Museum Access for All!
A blog post by outreach coordinator Rachael Binning.
This past week I participated in a webinar hosted by the American Association for Museums titled “Universal Design: Beyond the ADA.” The premise of the webinar was to share ideas that make all types of museums not only accessible, but welcoming to disabled people. The Americans with Disabilities Act requires that museums and public institutions provide accessible design, such as by providing designated handicapped parking spaces, wheelchair ramps, and accessible bathroom stalls. Universal Design takes this idea a step further and encourages institutions to be welcoming and engaging to all visitors, whether abled or disabled.
but there is much more that can be done to make museums welcoming to everyone.
When doing research before the webinar I found it interesting to learn about the broad spectrum included under the term “disability.” The definition includes:
1. Physical: The definition of physical disability ranges from short term injuries, such as a broken foot, to chronic debilitating illnesses such as arthritis.
access to people who have wheelchairs or are with caregivers.
2. Sensory: This includes hearing and visual limitations. The AAM discussion guide for this webinar pointed out that there are 1.3 million people in the US who are legally blind and 22 million people have some kind of hearing impairment.
The exhibit designer made sure that the exhibit had many tactile components.
This globe was handcrafted for the school in 1836 as a tactile tool to teach geography.
It was used by Helen Keller when she was a student and is still used today.
3. Cognitive or Intellectual: This is defined as “developmental or acquired limitations in certain functions related to thought process” (Universal Design: Beyond ADA, Oct. 27, 2010). This broad category includes learning disabilities, speech/language impairments, and Alzheimer’s and memory problems.
The Jewish Museum of Maryland hosted a Docent Training led by the Alzheimer’s earlier this month, so this is one area that they are clearly addressing.
designed specifically for early and moderate-state Alzheimer’s patients and their caregivers.
Here is a quick overview of how museums and cultural institutions can go from being disability ready to disability friendly.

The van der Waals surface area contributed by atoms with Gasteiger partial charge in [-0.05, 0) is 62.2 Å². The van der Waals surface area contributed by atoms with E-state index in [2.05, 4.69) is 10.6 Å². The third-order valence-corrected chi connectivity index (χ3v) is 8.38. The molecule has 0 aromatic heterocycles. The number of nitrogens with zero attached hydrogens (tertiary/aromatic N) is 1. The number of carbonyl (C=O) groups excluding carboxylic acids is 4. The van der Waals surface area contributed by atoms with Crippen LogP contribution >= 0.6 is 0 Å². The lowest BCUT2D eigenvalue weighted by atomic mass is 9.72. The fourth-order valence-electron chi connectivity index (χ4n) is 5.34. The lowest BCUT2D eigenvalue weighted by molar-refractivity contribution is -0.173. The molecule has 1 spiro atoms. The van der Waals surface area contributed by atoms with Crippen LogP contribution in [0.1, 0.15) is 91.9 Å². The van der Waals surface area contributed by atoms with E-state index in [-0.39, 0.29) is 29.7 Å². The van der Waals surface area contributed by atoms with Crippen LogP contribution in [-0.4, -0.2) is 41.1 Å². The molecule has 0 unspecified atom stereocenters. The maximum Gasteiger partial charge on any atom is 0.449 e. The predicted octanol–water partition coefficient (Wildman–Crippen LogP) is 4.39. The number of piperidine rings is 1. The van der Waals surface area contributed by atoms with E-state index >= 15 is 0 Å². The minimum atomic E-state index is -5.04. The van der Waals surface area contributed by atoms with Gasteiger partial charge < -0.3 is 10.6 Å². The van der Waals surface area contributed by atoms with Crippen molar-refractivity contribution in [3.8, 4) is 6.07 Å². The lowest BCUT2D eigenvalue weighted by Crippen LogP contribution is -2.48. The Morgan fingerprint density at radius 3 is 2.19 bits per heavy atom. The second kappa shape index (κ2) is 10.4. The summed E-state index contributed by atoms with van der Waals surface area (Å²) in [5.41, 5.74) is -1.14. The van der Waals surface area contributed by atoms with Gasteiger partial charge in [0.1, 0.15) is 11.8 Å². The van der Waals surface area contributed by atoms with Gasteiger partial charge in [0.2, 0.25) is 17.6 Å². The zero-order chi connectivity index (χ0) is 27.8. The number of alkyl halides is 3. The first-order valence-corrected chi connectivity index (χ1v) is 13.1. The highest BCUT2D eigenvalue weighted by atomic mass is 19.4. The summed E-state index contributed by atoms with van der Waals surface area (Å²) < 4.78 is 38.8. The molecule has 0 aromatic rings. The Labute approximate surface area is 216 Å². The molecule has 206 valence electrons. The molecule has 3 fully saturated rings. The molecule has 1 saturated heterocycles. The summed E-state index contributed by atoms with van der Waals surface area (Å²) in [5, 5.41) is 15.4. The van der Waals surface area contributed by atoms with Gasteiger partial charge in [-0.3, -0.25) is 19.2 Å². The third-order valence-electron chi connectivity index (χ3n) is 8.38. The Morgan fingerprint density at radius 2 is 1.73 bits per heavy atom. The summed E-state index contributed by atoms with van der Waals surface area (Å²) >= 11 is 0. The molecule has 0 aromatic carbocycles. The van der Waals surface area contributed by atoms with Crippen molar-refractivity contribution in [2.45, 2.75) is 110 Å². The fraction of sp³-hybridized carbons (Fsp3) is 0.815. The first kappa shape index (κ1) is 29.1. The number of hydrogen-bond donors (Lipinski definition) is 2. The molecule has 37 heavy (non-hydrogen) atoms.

Principle 1: Equitable Use – What this essentially means is that the design of a museum or exhibit should be appealing to all users. There shouldn’t be any segregation based on access.
Principle 2: Flexibility in Use – There should not be only one way to access an exhibit.
Principle 3: Simple and Intuitive Use – This principle should always be used, even when not thinking about Universal Design. Keep things simple and clear.
Principle 4: Perceptible Information – When information is essential there should be several ways to access it. One obvious way is by reading an exhibit label, but what are other ways that this information can be presented?
Principle 5: Tolerance for Error – It’s always possible that things could go wrong when viewing walking through a museum of exhibit. Make sure there are ways to recover from this.
Principle 6: Low Physical Effort – A museum exhibit should not be overly strenuous to navigate.
Principle 7: Size and Space For Approach and Use – This seems obvious to me. Make sure that the exhibit allows all types of people to be able to fully experience it. What is the point of an exhibit if people can’t access it?
A lot of talk at the AAM webinar focused around small museums and their ability to keep up with these high standards. I agree that it’s a tough position to be in because it’s hard for institutions with limited resources to provide strong and compelling exhibits that are also up to these high design standards.
I recently walked around the museums exhibits here and took note of what was working well and what can be improved.
“A Blessing To One Another” is a difficult example to use in regards to exhibit access and design because it is a traveling exhibition and therefore is less flexible in set up in design. One negative to this exhibit in regards to disabilities (which is probably generally seen as a positive by the general public) is the overwhelming amount of sound throughout the exhibit. From the ringing church bells to the videos and sound stations, there is a lot going on. For a fully abled person these sounds are relatively easy to differentiate, but these noises could quickly become overwhelming for someone who relies heavily on noise or for someone who is autistic. On a positive note, the exhibit uses controlled sound stations (see image above) in an attempt to control some of the noise.
The feature of the bronze cast of the Pope John Paul II’s hand is a wonderful way to provide a tactile element to the exhibit.
When I walked through “Voices of Lombard Street” I again noticed both positives and negative aspects in relation to disability design. As the picture above shows, there are areas that provide ample space for people to move around, but there are also confined areas, such as through the doorway. While walking through this exhibit I began thinking about how this particular exhibit could be changed to be more accessible, without losing the unique flavor and feel that the current exhibit architecture provides. Does anyone have any ideas?
The Jewish Museum of Maryland has a long way to go before it achieves all of the principles of Universal Design, but I am not losing hope! Actions, such as our docent training and participation in the recent AAM webinar, prove that we are not ignorant of the issue. Let’s hope that in 10 years we will continue to have thought provoking and engaging exhibits that are also accessible to all.